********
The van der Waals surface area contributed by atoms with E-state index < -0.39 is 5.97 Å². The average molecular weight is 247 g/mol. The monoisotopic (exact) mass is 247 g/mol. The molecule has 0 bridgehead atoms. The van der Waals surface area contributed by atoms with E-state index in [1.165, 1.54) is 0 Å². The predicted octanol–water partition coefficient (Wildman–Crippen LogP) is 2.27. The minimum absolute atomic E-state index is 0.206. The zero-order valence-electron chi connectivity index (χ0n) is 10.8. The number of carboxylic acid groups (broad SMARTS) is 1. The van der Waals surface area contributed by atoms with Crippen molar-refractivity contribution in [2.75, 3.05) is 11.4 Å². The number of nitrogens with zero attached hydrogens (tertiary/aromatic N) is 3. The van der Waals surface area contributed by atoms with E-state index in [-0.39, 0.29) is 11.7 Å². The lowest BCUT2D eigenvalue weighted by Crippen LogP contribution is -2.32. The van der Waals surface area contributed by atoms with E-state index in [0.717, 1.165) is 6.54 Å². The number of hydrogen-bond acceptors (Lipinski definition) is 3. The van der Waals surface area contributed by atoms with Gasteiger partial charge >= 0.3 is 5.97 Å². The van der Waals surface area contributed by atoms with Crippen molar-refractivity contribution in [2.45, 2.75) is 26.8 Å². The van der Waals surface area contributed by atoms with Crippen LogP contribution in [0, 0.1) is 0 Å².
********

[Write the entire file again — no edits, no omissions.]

The van der Waals surface area contributed by atoms with E-state index < -0.39 is 5.97 Å². The average molecular weight is 247 g/mol. The monoisotopic (exact) mass is 247 g/mol. The molecule has 0 bridgehead atoms. The van der Waals surface area contributed by atoms with E-state index in [1.165, 1.54) is 0 Å². The predicted octanol–water partition coefficient (Wildman–Crippen LogP) is 2.27. The minimum absolute atomic E-state index is 0.206. The zero-order valence-electron chi connectivity index (χ0n) is 10.8. The number of carboxylic acid groups (broad SMARTS) is 1. The van der Waals surface area contributed by atoms with Crippen molar-refractivity contribution in [2.75, 3.05) is 11.4 Å². The number of nitrogens with zero attached hydrogens (tertiary/aromatic N) is 3. The van der Waals surface area contributed by atoms with E-state index in [-0.39, 0.29) is 11.7 Å². The lowest BCUT2D eigenvalue weighted by Crippen LogP contribution is -2.32. The van der Waals surface area contributed by atoms with E-state index in [0.717, 1.165) is 6.54 Å². The number of hydrogen-bond acceptors (Lipinski definition) is 3. The van der Waals surface area contributed by atoms with Gasteiger partial charge >= 0.3 is 5.97 Å². The van der Waals surface area contributed by atoms with Crippen molar-refractivity contribution in [2.45, 2.75) is 26.8 Å². The van der Waals surface area contributed by atoms with Crippen LogP contribution in [0, 0.1) is 0 Å².